How safe is it to assume that ROWID is sequential or ascending when a table is only inserted to? and why?

I had a situation where I had to verify whether new records were added to table which has no sequence or date columns to use as reference. I found that ROWID of a recently added record was higher than all the records in question. Therefore I assumed that they were older than the reference record. However looking around the net there seems to be some mixed information concerning ROWID, some even claim that ROWID is not even guaranteed to be constant!

I know that relying on the ROWID for order is probably not a good idea, but that got me thinking : what are the guarantees provided concerning the order and variation of ROWID values, both when DELETE statements are used and when only inserting. Is there an official document by oracle detailing these points? Also, is ROWID unique at table level, or database level?


You have essentially no guarantees about the sequence of ROWIDs.

From the ROWID Pseudocolumn docs:

If you delete a row, then Oracle may reassign its rowid to a new row inserted later.

So the delete scenario has a potential for not being sequential. The ROWID encodes a relative file number and block number. There is no guarantee that these will "increase" when a new extent is allocated to your table, so you might see a jump back if you get allocated to a different file or a block somewhere nearer the beginning of a file (e.g. if something else freed up blocks).

Also note that anything like a move (on a table or partition) will change ROWIDs (since rows are very likely to change blocks at least). Row migration between partitions on update will change ROWIDs too. (ROWIDs probably aren't stable in IOTs either because of block splits. Not entirely certain how that is handled though.)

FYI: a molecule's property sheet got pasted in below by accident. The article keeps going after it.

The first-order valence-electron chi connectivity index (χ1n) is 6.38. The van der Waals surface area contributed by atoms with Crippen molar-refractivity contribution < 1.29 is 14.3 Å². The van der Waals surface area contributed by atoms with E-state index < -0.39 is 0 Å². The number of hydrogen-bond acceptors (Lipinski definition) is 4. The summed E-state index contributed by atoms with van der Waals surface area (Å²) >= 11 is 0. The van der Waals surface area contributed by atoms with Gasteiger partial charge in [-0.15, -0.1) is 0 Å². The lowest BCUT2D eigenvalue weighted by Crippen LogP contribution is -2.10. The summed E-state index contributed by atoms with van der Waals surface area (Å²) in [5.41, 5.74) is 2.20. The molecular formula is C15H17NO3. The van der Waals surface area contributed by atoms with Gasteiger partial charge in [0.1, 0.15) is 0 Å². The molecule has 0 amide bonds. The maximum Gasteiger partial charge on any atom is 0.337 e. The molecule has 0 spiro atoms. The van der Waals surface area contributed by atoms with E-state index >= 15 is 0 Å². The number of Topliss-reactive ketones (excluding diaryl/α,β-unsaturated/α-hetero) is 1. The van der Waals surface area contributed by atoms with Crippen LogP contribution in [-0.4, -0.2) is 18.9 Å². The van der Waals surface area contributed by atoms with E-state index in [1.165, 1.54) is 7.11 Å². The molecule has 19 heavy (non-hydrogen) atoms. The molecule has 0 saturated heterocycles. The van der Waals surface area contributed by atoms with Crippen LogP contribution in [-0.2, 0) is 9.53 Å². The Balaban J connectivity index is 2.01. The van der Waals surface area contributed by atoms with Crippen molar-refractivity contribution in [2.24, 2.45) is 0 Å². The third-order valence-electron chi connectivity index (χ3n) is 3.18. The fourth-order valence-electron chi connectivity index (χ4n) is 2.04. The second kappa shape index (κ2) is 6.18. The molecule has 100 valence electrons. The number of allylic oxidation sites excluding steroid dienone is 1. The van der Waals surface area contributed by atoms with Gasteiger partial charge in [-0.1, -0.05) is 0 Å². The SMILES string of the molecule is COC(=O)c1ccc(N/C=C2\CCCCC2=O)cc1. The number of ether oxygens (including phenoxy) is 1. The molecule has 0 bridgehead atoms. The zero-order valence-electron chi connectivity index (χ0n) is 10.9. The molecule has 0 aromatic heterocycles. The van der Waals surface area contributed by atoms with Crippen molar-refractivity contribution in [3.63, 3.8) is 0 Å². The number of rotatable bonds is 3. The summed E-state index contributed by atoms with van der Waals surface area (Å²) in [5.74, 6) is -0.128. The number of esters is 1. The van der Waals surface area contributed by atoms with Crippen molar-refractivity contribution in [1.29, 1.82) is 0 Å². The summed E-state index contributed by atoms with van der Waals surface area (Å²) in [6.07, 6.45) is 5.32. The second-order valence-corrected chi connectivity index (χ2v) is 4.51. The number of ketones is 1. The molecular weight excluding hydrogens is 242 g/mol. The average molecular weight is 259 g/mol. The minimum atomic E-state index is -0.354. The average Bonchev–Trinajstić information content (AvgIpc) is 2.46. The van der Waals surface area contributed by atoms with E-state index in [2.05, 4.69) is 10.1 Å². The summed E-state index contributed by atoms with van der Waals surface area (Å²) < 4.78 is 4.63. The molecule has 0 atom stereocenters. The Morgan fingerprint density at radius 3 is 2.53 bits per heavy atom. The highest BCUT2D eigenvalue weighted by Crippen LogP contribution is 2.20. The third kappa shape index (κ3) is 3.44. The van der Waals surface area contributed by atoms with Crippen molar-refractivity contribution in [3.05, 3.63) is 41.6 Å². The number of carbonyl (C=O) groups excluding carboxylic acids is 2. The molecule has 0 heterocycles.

For your last question, from the same page in the Oracle docs:

Usually, a rowid value uniquely identifies a row in the database. However, rows in different tables that are stored together in the same cluster can have the same rowid.

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No. It would be true if all the rows were of exact the same size in single user mode. Imagine situation when row wont' fit into particular block because it does not fit in it. So this row will be put into the "next" block. Then you insert some smaller row, this one will be put into the previous block.

In most cases when doing full table scans the rows are read in the same order as they were written but there are exceptions and no database guaranties that.

PS: ROWID contains file number, block id, and row offset within the block.

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